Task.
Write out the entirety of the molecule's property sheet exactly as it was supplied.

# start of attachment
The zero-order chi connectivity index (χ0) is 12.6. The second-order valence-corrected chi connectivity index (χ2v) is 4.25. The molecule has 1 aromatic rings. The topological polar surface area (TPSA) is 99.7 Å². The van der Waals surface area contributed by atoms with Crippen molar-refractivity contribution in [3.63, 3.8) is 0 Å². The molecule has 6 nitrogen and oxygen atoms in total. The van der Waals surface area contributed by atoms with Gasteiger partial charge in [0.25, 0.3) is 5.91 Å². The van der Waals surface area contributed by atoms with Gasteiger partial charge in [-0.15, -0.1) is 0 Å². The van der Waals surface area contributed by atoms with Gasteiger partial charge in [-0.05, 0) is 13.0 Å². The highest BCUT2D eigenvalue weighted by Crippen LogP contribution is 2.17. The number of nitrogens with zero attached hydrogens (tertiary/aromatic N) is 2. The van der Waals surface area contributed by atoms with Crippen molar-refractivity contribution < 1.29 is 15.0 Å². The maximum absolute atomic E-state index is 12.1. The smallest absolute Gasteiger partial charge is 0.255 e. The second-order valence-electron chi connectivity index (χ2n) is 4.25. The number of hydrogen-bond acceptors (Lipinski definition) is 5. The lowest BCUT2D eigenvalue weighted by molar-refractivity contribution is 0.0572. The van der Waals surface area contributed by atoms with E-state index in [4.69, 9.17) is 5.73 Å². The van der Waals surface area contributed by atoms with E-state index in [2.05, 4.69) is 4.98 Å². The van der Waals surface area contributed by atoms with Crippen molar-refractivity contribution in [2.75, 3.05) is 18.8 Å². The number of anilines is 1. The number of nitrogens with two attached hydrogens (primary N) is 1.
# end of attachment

The zero-order chi connectivity index (χ0) is 12.6. The second-order valence-corrected chi connectivity index (χ2v) is 4.25. The molecule has 1 aromatic rings. The topological polar surface area (TPSA) is 99.7 Å². The van der Waals surface area contributed by atoms with Crippen molar-refractivity contribution in [3.63, 3.8) is 0 Å². The molecule has 6 nitrogen and oxygen atoms in total. The van der Waals surface area contributed by atoms with Gasteiger partial charge in [0.25, 0.3) is 5.91 Å². The van der Waals surface area contributed by atoms with Gasteiger partial charge in [-0.15, -0.1) is 0 Å². The van der Waals surface area contributed by atoms with Gasteiger partial charge in [-0.05, 0) is 13.0 Å². The highest BCUT2D eigenvalue weighted by Crippen LogP contribution is 2.17. The number of nitrogens with zero attached hydrogens (tertiary/aromatic N) is 2. The van der Waals surface area contributed by atoms with Crippen molar-refractivity contribution < 1.29 is 15.0 Å². The maximum absolute atomic E-state index is 12.1. The smallest absolute Gasteiger partial charge is 0.255 e. The second-order valence-electron chi connectivity index (χ2n) is 4.25. The number of hydrogen-bond acceptors (Lipinski definition) is 5. The lowest BCUT2D eigenvalue weighted by molar-refractivity contribution is 0.0572. The van der Waals surface area contributed by atoms with E-state index in [4.69, 9.17) is 5.73 Å². The van der Waals surface area contributed by atoms with E-state index in [2.05, 4.69) is 4.98 Å². The van der Waals surface area contributed by atoms with Crippen molar-refractivity contribution in [2.75, 3.05) is 18.8 Å². The number of anilines is 1. The number of nitrogens with two attached hydrogens (primary N) is 1.